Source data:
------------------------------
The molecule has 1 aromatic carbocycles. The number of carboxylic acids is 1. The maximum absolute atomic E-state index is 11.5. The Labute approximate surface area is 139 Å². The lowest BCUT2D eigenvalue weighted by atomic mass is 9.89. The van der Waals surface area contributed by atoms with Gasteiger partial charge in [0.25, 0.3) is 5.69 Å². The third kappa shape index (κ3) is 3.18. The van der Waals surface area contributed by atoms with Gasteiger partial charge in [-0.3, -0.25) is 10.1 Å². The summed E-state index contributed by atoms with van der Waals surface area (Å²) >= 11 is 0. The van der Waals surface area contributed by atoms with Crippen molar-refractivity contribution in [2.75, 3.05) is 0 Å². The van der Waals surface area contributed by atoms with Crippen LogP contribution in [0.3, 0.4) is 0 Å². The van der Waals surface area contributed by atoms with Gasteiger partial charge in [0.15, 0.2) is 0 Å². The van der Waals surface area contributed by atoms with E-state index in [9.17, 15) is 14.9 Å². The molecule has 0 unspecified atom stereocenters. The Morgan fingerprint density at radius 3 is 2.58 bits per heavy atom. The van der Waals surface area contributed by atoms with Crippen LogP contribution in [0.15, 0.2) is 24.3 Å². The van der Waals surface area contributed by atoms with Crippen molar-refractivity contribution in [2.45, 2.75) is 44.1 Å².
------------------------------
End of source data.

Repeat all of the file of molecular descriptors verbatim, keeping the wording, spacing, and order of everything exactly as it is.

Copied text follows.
The molecule has 1 aromatic carbocycles. The number of carboxylic acids is 1. The maximum absolute atomic E-state index is 11.5. The Labute approximate surface area is 139 Å². The lowest BCUT2D eigenvalue weighted by atomic mass is 9.89. The van der Waals surface area contributed by atoms with Gasteiger partial charge in [0.25, 0.3) is 5.69 Å². The third kappa shape index (κ3) is 3.18. The van der Waals surface area contributed by atoms with Gasteiger partial charge in [-0.3, -0.25) is 10.1 Å². The summed E-state index contributed by atoms with van der Waals surface area (Å²) >= 11 is 0. The van der Waals surface area contributed by atoms with Crippen molar-refractivity contribution in [2.75, 3.05) is 0 Å². The van der Waals surface area contributed by atoms with Crippen LogP contribution in [0.3, 0.4) is 0 Å². The van der Waals surface area contributed by atoms with Gasteiger partial charge in [0.15, 0.2) is 0 Å². The van der Waals surface area contributed by atoms with E-state index in [9.17, 15) is 14.9 Å². The molecule has 0 unspecified atom stereocenters. The Morgan fingerprint density at radius 3 is 2.58 bits per heavy atom. The van der Waals surface area contributed by atoms with Crippen LogP contribution in [0.15, 0.2) is 24.3 Å². The van der Waals surface area contributed by atoms with Crippen molar-refractivity contribution in [2.45, 2.75) is 44.1 Å².